As part of a 46-page report on truck underride guards, the U.S. Government Accountability Office said the Department of Transportation should take steps to provide a standardized definition of underride crashes and data fields.
The report, which was released on Monday, April 15, also recommended the DOT to share information with police departments on identifying underride crashes to establish annual inspection requirements for rear guards and to conduct additional research on side underride guards.
From 2008 through 2017, an average of about 219 fatalities from underride crashes involving large trucks were reported annually. That represents less than 1% of the total traffic fatalities during that span.
In March, lawmakers in the House and Senate introduced the Stop Underrides Act, which would require tractor-trailers to have underride guards on the sides and front.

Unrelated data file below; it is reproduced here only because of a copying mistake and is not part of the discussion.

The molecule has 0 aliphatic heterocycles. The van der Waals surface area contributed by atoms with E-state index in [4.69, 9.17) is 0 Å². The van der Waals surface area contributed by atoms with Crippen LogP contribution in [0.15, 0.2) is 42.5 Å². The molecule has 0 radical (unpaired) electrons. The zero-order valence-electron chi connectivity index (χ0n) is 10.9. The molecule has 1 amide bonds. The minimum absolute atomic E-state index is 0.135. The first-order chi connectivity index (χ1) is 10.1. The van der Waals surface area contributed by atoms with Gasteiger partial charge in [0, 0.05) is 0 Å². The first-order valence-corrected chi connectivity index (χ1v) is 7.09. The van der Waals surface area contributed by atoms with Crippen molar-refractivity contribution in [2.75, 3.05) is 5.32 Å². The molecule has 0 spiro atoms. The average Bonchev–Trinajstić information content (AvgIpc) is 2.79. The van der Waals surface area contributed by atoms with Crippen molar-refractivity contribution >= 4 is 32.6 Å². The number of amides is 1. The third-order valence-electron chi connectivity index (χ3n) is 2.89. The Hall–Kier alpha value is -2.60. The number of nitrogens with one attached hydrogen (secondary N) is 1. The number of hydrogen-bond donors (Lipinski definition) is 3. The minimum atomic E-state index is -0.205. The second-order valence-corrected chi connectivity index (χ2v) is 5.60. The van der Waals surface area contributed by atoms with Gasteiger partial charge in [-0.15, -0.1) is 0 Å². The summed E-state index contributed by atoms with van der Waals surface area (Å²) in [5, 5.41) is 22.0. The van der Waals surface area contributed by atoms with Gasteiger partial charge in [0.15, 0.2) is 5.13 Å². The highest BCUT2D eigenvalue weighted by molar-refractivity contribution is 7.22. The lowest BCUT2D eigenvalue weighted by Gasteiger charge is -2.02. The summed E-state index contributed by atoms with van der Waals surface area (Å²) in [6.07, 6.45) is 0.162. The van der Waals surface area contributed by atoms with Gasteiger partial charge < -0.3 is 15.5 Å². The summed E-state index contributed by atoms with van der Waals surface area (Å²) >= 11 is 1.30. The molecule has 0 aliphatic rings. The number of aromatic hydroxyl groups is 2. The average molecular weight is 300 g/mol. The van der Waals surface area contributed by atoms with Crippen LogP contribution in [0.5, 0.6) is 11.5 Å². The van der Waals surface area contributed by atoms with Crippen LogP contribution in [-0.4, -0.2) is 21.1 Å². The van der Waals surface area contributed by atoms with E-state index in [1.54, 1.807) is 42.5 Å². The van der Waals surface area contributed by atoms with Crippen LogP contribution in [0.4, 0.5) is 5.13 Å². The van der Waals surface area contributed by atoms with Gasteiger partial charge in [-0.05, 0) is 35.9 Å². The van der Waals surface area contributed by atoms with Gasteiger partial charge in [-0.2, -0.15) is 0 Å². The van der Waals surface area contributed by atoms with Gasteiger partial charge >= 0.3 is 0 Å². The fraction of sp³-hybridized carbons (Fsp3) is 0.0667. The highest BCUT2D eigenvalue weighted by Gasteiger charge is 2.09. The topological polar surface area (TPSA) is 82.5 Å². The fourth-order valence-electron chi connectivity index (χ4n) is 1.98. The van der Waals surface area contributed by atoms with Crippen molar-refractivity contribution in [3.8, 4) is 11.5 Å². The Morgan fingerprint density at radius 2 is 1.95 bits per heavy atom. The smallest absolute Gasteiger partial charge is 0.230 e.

Similar measures were previously introduced in December 2017. Those advocating for the bills say that studies show that an underride guard, which is a barrier attached to the lower area of a truck, would help prevent a car from sliding underneath a truck during a crash.
The Owner-Operator Independent Drivers Association is opposed to the mandate.
“Over the last several decades, the National Highway Traffic Safety Administration has considered numerous options involving underride guards but has consistently concluded federal mandates would be impractical and costly, thus outweighing any perceived safety benefits,” OOIDA wrote in a letter to lawmakers signed by President Todd Spencer.
The Association said the bills go too far, requiring truckers to install real underride guards “on trailers that can’t physically accommodate them, such as low boys, household goods trailers, auto transporters, etc.”
“While existing technologies may reduce passenger compartment intrusion in certain situations, the bill fails to recognize numerous other issues limiting the real world practicality of side underride guards,” OOIDA wrote.
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